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Open: How Compaq Ended IBM's PC Domination and Helped Invent Modern Computing Hardcover – October 15, 2013
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Peter H. Lewis, former Senior Writer and technology columnist for The New York Times
"Compaq's early business decisions changed the course of personal computing. This is a detailed inside look at those high-risk, high-reward calls by the executive who made them and holds important lessons for competitive strategy."
Richard Shaffer, former technology columnist for The Wall Street Journal, Forbes, and Fortune
"Canion's description of the human side of cobbling together what's needed to create one of these standards is correct -- and a good read, too."
Andy Grove, former CEO of Intel
Yet remarkably, just a decade later, Compaq had successfully toppled IBM as the world's largest PC company. In this fast-paced recounting of how the inconceivable became the actual, Compaq co-founder Rod Canion tells how daunting hurdles were overcome and opportunities seized. Open will take you along on this exhilarating ride through technology, innovation, and unprecedented industrial growth.”
Ben Rosen, former Chairman of Compaq
This book is a must-read for anyone seriously interested in innovation, investment in startups, or the information industry.”
William F. Zachmann, Computer and Communications Industry Analyst and Former V.P. of Market Research at International Data Corp.
About the Author
Since leaving Compaq in 1991, Canion has been involved in a long list of startups and early stage companies as an angel investor, advisor, and director. He helped found the Houston Technology Center in 1999 and the Goose Society of Texas in 2005, two organizations focused on encouraging entrepreneurs and helping early stage companies succeed. He is currently a director of Invesco, Ltd. and ChaCha Search, Inc., and is an advisory director of Encore Health Resources and Dynamics, Inc.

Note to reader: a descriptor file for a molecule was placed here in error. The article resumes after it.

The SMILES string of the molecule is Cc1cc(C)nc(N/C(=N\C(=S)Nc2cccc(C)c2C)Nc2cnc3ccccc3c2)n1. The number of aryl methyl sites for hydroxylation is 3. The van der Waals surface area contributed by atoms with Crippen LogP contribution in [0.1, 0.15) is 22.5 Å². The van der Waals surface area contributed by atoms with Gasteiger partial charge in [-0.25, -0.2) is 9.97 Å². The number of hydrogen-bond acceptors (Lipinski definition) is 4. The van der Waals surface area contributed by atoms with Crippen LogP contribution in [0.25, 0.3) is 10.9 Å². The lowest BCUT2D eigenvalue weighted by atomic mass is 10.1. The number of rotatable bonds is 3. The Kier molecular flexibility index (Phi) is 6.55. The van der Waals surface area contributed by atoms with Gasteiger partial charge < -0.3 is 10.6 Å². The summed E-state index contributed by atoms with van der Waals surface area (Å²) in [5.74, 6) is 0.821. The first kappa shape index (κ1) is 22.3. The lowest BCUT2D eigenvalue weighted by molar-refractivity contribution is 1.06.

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Top customer reviews
I was one of the original investors in Compaq through Ben Rosen's firm. My first Compaq was the Deskpro 286e and my "Compaq Museum" computer room also holds the Deskpro 66M, Deskpro XL 6200, MiniTower Deskpro 6333 and Deskpro EN 6800, all still running like clockwork and all in like new condition. I have all the original boxes, service manuals, advertising, spare parts galore etc. There was nothing like seeing a Compaq Ad sign back then in the odd and remote of airports like Botswana, Tahiti etc. on my travels. I bailed out of Compaq in early 1997 when I got wind of the DEC acquisition which started their final downfall. Been a Dell boy (Dimension 4600 & 4700, Latitude D610 and XPS 630i's) since then.
It tells the story of Compaq Computer's rocket-ride to the top of the PC industry and it's role in establishing and then maintaining the "industry-standard" (aka IBM-compatibility) as the PC industry grew. IBM (of course) at first established the "standard," then through a series of foolish and greedy attempts to "advance" the standard--meaning they wanted to re-monopolize the entire industry.
I'm not sure whether the industry as a whole wouldn't have thwarted IBM anyway, but Compaq, led my Mr. Canion, were the ones who really contributed to making sure they didn't.
The writing could be a lot better, but the author is a business executive, not a professional storyteller, so I can't fault him too much.
Of course the irony is that these days nearly all these early players, including Compaq, are no longer here.
(Walter Isaacson's new book is being touted as a pretty complete history of the entire computer and PC industry so I'm looking forward to seeing how he fits Compaq and this period of time into his work.)
I recall purchasing only IBM PCs for our company and viewing all clone makers as poor imitations when Compaq emerged as a leading force. Now, seeing things from the non-IBM perspective, it becomes clear the Compaq well deserved its unprecedented success.
A David and Goliath story? Perhaps, but Compaq trounced IBM in its own game and positioned itself as a leader when no one else, including the dozens of IBM-compatible makers, got it. No one but Canion and his colleagues understood the importance of compatibility. Early on, they realized that software sells hardware. And they made sure their products were more compatible with IBM's software than were IBM's computers!
"Open" is a great computer history book as well as an instructive guide on how to make tough business decisions in a competitive market.
If you like computers and business, this book is tailor-made for you. Great read!
One expresses the true enthusiasm and excitement that generated amazing success, totally loyal employees, the dare to take on IBM fearlessly, Consensus management decision making, and the basis for the stunning technology we hold in our hands today, not the future.
One has to wonder where Microsoft/Bill Gates would be without Compaq and the industry standard, likely just another custom software developer.
Rod Canion is the True master of enthusiasm that that today's corporate business lack. A must read for any new business startup.